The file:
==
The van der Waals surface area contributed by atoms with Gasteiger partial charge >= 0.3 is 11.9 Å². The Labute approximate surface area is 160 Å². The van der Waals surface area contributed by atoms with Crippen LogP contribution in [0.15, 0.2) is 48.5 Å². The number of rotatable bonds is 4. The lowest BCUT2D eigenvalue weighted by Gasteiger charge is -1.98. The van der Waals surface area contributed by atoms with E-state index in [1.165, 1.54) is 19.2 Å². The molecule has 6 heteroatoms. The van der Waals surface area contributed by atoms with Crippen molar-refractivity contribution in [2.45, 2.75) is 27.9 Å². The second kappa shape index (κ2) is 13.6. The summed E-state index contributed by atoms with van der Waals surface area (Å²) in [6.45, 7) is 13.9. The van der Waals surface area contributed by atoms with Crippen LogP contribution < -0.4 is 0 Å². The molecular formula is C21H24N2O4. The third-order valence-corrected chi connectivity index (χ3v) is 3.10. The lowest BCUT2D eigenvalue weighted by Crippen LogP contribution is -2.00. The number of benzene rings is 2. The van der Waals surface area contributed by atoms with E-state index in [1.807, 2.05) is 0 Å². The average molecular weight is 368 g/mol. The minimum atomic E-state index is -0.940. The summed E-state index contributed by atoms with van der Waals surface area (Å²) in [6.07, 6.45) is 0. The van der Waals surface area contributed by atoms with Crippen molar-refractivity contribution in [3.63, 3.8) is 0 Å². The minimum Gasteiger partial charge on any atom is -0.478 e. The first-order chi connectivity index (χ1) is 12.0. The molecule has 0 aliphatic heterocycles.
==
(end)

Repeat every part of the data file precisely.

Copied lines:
The van der Waals surface area contributed by atoms with Gasteiger partial charge >= 0.3 is 11.9 Å². The Labute approximate surface area is 160 Å². The van der Waals surface area contributed by atoms with Crippen LogP contribution in [0.15, 0.2) is 48.5 Å². The number of rotatable bonds is 4. The lowest BCUT2D eigenvalue weighted by Gasteiger charge is -1.98. The van der Waals surface area contributed by atoms with E-state index in [1.165, 1.54) is 19.2 Å². The molecule has 6 heteroatoms. The van der Waals surface area contributed by atoms with Crippen molar-refractivity contribution in [2.45, 2.75) is 27.9 Å². The second kappa shape index (κ2) is 13.6. The summed E-state index contributed by atoms with van der Waals surface area (Å²) in [6.45, 7) is 13.9. The van der Waals surface area contributed by atoms with Crippen LogP contribution < -0.4 is 0 Å². The molecular formula is C21H24N2O4. The third-order valence-corrected chi connectivity index (χ3v) is 3.10. The lowest BCUT2D eigenvalue weighted by Crippen LogP contribution is -2.00. The number of benzene rings is 2. The van der Waals surface area contributed by atoms with E-state index in [1.807, 2.05) is 0 Å². The average molecular weight is 368 g/mol. The minimum atomic E-state index is -0.940. The summed E-state index contributed by atoms with van der Waals surface area (Å²) in [6.07, 6.45) is 0. The van der Waals surface area contributed by atoms with Crippen molar-refractivity contribution in [3.63, 3.8) is 0 Å². The minimum Gasteiger partial charge on any atom is -0.478 e. The first-order chi connectivity index (χ1) is 12.0. The molecule has 0 aliphatic heterocycles.